Wednesday, February 14, 2007

Dydd Mercher

Thanks to everyone for the encouragement, in relation to my whinging post from Monday. I am always making vows to myself that I am going to stop complaining, but I'm apparently not very good at keeping promises.

It was a brilliant day here in Europe's youngest capital city* -- the sun was shining and I threw open the windows as soon as I got home -- so my mood was a little better than it has been over the past few weeks. I remain in over my head in university and my feelings about that manifest themselves in numerous ways. But today felt alright.

My Spanish courses are usually an ego boost because I have that inherent understanding of the language that comes from so many years of thinking all kinds of naughty things about Daisy Fuentes. My translation teacher inadvertently provided me with a good name for a band: The False Friends. Alternately, of course, one could go with Los Amigos Falsos.

Without any Welsh courses to cripple my good spirits, I was free for the day by 1 p.m. I walked from campus down Museum Avenue along Cathays Park and past City Hall on my way to City Centre. I decided I will probably take my parents down the same route when they come to visit in early April. It runs past some of Cardiff's nicer buildings and then takes the most posh route possible into City Centre -- the one that goes past the Cardiff Hilton and Slug and Lettuce pub (that's right, bitches -- we've got a Hilton and a Slug and Lettuce).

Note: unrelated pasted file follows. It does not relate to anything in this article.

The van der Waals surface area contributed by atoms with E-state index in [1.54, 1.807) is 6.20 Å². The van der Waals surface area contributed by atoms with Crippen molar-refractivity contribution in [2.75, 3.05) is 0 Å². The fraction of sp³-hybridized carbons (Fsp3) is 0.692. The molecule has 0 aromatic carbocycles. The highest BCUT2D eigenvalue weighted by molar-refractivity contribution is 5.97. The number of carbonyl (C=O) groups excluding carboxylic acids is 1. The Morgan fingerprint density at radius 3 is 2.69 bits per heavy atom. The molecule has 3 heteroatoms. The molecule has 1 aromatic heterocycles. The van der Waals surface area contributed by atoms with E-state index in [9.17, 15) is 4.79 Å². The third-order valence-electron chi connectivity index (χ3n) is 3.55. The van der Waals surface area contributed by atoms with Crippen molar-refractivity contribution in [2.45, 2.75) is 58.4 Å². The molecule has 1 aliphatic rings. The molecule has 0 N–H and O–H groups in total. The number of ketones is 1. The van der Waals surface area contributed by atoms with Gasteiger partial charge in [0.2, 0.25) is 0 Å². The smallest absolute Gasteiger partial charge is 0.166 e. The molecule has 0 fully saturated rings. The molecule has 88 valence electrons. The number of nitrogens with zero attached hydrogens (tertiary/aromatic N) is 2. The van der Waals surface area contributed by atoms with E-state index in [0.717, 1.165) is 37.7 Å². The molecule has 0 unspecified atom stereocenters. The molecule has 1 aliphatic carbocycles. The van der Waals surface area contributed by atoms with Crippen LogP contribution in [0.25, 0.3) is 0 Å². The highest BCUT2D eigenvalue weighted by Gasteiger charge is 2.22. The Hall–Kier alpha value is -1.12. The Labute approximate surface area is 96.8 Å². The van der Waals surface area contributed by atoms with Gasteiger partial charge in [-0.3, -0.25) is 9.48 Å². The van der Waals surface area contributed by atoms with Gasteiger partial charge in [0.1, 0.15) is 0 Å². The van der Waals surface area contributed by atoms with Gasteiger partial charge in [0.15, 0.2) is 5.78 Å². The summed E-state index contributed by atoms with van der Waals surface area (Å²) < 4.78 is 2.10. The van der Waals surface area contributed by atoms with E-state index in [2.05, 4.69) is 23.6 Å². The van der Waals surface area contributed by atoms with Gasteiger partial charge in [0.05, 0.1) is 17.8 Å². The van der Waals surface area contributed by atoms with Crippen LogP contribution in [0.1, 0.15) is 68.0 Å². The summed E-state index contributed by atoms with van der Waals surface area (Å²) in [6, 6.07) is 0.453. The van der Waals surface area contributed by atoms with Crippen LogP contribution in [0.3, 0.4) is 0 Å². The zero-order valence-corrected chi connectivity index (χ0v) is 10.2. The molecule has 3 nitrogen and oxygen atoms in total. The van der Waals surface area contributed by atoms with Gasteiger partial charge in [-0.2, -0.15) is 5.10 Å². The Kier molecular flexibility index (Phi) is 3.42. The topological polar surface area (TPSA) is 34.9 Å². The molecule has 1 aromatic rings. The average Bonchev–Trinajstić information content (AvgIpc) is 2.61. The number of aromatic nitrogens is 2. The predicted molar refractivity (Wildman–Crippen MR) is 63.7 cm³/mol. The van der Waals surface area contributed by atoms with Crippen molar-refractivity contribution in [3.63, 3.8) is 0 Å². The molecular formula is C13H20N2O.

I bought a pasty from Cornish Bakehouse (the pasties there are so good that they're almost worth the trip to Cardiff in and of themselves [depending on where you're coming from, obviously]) and walked down to the temporary location of the Central Library to return a Mihangel Morgan novel that I had only managed to read 22 pages of.

As I was walking, I thought about what I had expected of Cardiff before coming here. For some reason, I had expected it would be a lot like Dublin, which is a city that is also not what I had expected.

In another classic example of my sheltered American upbringing causing me to have hilarious misconceptions about places, subconsciously some part of me was expecting Dublin to be a gritty Hogarthian London where all the blokes wore leather jackets, like Brad Pitt in "The Devil's Own," and I would run the risk of getting punched in the face for being a Methodist.

Dublin is gritty; the River Liffey, which runs through the city, is charcoal black. Along its banks there are several posts with life preservers that one could toss to a poor soul that has fallen in; I think those life preservers should be replaced with sniper rifles. Because if someone's fallen into the Liffey, the best thing you can do for them is just put them out of their misery. But the feel of the city is actually very European and cosmopolitan.